If you are agreeable that the saving of lives and energising of livelihoods are desirable outcomes but are concerned about the one per cent, don’t be. If these ‘high value’ individuals are really so valuable, one can assume that they would have the wherewithal fairly quickly to re-establish themselves. After all, do bear in mind that they have only had their wealth taken from them. Whatever incomes they were earning would likely be reduced, but not removed; and their primary residence would remain their property. It would be a hard task indeed to pity the millionaire who loses his/her financial portfolio, abandoned to their reduced but comfortable income, having to lay off some of the domestics. Only the most absurd liberal neutrality can argue the wrong in this with a straight face.
Perhaps we can reassure the mewling one percenters as they flail about in their slowly algaefying swimming pools that the assets they possessed have been put to far better use and that the best economic arguments suggest that the accrual of massive wealth amongst such a small number of individuals was significantly undermining the prospects for sustained growth everywhere. On the other hand, let’s just leave them in their pools. The idea that politics is about pleasing or justifying decisions to all is patently absurd.
In 1729 Jonathan Swift wrote the dark satire A Modest Proposal. In it, he suggested that the solution to mass poverty in Ireland was to eat the poor – their infants to be precise. My proposal has the merit both of allowing the world’s poor to live and the world’s super wealthy to remain uneaten (and I doubt that they would taste very nice: either obese and polluted with heroin and goose liver pâté or gym-thin and sinewy). And, my proposal is not offered as satire, although it is clearly idealistic. It seems to me that the practicalities of this kind of global conversion of the rich’s wealth into the poor’s income are extremely difficult to address, but as a basic socially just redistribution it seems almost like common sense. It is an ought without an is, or even a more proximate might.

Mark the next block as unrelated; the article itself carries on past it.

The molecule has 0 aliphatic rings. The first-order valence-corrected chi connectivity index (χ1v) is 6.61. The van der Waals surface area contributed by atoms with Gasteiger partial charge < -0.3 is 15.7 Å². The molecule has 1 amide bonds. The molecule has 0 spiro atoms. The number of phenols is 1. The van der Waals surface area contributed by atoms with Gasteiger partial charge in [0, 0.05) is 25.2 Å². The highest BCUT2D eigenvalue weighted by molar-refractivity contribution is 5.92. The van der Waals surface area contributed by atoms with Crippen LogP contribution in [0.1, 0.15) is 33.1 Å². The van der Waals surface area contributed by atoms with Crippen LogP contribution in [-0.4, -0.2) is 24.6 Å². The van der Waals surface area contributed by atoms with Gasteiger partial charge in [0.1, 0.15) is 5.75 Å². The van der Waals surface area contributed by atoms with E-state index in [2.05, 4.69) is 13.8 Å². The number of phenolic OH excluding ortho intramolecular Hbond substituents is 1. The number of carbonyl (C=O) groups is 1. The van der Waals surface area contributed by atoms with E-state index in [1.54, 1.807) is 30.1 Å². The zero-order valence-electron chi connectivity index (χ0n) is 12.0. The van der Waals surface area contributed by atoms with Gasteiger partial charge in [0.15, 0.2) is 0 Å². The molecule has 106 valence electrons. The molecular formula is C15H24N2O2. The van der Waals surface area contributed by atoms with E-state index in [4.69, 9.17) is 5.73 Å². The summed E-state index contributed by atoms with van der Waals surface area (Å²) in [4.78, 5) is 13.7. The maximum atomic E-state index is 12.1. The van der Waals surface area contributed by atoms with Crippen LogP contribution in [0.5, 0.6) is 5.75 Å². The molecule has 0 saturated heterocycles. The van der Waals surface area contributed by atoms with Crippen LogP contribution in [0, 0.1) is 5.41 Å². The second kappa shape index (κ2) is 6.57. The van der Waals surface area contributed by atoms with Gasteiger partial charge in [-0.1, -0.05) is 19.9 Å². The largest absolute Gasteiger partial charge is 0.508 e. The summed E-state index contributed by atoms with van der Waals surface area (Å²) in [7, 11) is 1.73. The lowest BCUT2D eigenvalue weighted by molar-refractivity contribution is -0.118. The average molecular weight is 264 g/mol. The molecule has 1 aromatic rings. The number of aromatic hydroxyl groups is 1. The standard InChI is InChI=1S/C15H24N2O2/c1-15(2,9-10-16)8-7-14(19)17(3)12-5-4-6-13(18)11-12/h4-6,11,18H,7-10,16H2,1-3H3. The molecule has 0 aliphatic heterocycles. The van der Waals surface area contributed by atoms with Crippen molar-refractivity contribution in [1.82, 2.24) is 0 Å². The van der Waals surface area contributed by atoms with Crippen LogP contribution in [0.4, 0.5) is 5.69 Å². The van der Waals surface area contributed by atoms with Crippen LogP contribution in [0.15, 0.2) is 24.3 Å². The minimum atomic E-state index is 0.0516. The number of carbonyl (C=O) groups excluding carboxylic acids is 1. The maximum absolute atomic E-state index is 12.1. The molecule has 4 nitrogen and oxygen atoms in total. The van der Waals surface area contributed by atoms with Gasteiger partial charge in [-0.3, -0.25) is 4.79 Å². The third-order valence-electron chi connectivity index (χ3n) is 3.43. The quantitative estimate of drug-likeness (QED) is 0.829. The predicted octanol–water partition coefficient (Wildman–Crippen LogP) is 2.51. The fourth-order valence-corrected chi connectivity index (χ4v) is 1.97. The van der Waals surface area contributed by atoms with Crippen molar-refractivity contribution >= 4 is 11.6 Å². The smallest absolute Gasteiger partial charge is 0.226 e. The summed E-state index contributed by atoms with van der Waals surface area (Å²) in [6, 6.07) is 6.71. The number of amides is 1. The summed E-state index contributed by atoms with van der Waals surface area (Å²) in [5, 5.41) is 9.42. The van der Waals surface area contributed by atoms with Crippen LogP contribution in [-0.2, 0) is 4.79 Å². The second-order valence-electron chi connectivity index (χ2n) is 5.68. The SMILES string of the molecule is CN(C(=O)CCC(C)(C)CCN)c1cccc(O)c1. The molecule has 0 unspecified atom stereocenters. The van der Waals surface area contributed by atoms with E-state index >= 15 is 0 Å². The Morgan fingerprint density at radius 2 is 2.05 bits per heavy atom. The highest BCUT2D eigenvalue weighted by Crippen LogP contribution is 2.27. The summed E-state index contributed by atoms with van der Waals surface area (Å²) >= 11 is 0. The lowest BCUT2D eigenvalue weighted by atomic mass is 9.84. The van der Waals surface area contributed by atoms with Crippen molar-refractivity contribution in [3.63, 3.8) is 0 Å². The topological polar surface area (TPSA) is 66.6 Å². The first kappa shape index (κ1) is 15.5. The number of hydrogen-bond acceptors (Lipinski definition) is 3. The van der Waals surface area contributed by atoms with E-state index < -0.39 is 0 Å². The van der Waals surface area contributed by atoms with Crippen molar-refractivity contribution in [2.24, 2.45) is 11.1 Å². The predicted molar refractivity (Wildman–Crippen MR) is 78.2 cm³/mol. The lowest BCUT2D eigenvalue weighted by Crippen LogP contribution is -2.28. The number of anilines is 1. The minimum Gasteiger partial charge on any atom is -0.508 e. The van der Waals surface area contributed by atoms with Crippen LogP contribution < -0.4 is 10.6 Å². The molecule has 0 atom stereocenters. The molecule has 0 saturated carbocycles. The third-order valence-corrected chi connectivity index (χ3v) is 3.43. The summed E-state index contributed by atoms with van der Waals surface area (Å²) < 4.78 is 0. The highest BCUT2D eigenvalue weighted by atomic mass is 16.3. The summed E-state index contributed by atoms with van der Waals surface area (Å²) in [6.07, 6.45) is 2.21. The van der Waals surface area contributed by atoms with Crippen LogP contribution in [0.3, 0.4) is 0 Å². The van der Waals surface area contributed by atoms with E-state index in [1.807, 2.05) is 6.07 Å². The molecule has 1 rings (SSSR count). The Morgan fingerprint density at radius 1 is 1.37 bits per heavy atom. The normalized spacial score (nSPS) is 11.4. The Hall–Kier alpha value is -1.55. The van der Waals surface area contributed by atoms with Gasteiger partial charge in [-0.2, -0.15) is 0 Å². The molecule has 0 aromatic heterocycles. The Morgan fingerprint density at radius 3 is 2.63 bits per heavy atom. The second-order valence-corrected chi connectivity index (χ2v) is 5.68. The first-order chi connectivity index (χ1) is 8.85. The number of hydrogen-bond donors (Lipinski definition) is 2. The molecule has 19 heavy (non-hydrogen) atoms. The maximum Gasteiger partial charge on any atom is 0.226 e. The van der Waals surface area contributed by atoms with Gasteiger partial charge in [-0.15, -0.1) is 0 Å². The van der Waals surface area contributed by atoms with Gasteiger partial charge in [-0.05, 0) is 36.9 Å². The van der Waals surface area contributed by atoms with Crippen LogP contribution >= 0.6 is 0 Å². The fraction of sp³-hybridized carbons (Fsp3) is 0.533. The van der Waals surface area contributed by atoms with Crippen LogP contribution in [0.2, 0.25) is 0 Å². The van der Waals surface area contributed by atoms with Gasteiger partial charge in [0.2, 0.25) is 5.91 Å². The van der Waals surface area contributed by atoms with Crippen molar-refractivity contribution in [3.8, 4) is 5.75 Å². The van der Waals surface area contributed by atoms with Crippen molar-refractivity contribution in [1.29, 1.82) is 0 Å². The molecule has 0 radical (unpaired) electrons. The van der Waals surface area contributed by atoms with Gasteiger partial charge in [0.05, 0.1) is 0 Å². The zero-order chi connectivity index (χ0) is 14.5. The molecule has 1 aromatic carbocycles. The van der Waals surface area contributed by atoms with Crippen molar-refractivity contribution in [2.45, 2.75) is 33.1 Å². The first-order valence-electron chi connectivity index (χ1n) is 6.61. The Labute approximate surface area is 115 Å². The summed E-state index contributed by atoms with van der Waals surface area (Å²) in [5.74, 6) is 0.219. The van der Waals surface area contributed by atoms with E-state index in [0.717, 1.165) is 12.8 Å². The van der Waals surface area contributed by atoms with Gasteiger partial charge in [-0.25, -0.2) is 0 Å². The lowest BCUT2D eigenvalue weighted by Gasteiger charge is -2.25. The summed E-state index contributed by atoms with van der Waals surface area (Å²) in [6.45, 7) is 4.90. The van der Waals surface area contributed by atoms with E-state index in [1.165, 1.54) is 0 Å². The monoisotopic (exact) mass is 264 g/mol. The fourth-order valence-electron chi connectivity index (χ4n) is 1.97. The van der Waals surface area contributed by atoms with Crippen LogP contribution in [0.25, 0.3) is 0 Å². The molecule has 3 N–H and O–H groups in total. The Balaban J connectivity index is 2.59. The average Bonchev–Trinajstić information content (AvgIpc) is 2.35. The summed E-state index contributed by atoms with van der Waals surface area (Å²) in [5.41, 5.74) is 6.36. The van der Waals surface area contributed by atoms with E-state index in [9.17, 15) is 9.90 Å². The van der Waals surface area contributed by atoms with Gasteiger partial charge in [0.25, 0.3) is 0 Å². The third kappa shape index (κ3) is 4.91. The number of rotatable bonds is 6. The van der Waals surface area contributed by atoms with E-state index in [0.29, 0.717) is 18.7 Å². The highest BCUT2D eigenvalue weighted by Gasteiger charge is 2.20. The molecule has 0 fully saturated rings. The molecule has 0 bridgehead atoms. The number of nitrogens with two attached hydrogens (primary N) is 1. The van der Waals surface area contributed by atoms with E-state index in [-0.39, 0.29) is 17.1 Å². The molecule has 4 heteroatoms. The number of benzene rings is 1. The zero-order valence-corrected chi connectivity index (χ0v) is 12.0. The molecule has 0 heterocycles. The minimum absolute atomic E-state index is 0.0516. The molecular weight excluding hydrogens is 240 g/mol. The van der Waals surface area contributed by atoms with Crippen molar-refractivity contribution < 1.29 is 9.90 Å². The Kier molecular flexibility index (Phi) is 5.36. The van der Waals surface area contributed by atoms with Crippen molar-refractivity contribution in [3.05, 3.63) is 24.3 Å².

But it is worth bearing in mind that there is nothing in this proposal that challenges global capitalism, just its current distribution of wealth. Capitalism – historically unprecedented in its flexibility and tenacity – could endure this transformation. Arguably aspects of my proposal are already explicitly made by mainstream writers who think income transfers to the poorest will revitalise markets and that unproductive wealth distorts the proper functioning of a market economy. The rub is political: it is how one can generate a political challenge to the global oligarchy who have such immense control over economies, states, and peoples. It is difficult to imagine how liberal reformism or enlightened elite global governance would be fit to this task. In the absence of ‘realistic’ political projects to address the cohabitation of extreme poverty and extreme wealth, the spectre of more radical political possibilities remains.